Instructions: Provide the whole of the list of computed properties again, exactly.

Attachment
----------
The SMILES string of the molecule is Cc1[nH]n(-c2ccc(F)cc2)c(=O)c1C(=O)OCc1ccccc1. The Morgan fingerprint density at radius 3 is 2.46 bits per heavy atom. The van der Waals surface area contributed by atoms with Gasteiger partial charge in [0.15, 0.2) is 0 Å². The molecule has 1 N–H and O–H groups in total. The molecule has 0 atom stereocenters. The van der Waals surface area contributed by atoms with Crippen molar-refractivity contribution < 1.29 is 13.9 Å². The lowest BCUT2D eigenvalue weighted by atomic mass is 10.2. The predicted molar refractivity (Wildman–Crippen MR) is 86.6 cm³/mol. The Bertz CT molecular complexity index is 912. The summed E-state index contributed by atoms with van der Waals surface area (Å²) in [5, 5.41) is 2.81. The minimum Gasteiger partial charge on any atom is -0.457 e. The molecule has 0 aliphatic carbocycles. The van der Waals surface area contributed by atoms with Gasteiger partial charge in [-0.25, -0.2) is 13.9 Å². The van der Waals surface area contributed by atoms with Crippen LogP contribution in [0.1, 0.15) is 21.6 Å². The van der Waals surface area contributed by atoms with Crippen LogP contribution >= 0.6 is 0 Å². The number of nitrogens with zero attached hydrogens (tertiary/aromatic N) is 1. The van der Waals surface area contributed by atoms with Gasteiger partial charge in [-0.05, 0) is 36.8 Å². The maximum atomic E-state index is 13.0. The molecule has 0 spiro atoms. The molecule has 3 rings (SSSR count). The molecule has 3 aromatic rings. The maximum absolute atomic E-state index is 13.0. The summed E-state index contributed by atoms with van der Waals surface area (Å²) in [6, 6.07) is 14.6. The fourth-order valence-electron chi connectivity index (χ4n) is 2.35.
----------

The SMILES string of the molecule is Cc1[nH]n(-c2ccc(F)cc2)c(=O)c1C(=O)OCc1ccccc1. The Morgan fingerprint density at radius 3 is 2.46 bits per heavy atom. The van der Waals surface area contributed by atoms with Gasteiger partial charge in [0.15, 0.2) is 0 Å². The molecule has 1 N–H and O–H groups in total. The molecule has 0 atom stereocenters. The van der Waals surface area contributed by atoms with Crippen molar-refractivity contribution < 1.29 is 13.9 Å². The lowest BCUT2D eigenvalue weighted by atomic mass is 10.2. The predicted molar refractivity (Wildman–Crippen MR) is 86.6 cm³/mol. The Bertz CT molecular complexity index is 912. The summed E-state index contributed by atoms with van der Waals surface area (Å²) in [5, 5.41) is 2.81. The minimum Gasteiger partial charge on any atom is -0.457 e. The molecule has 0 aliphatic carbocycles. The van der Waals surface area contributed by atoms with Gasteiger partial charge in [-0.25, -0.2) is 13.9 Å². The van der Waals surface area contributed by atoms with Crippen LogP contribution in [0.1, 0.15) is 21.6 Å². The van der Waals surface area contributed by atoms with Crippen LogP contribution >= 0.6 is 0 Å². The number of nitrogens with zero attached hydrogens (tertiary/aromatic N) is 1. The van der Waals surface area contributed by atoms with Gasteiger partial charge in [-0.05, 0) is 36.8 Å². The maximum atomic E-state index is 13.0. The molecule has 0 spiro atoms. The molecule has 3 rings (SSSR count). The molecule has 3 aromatic rings. The maximum absolute atomic E-state index is 13.0. The summed E-state index contributed by atoms with van der Waals surface area (Å²) in [6, 6.07) is 14.6. The fourth-order valence-electron chi connectivity index (χ4n) is 2.35.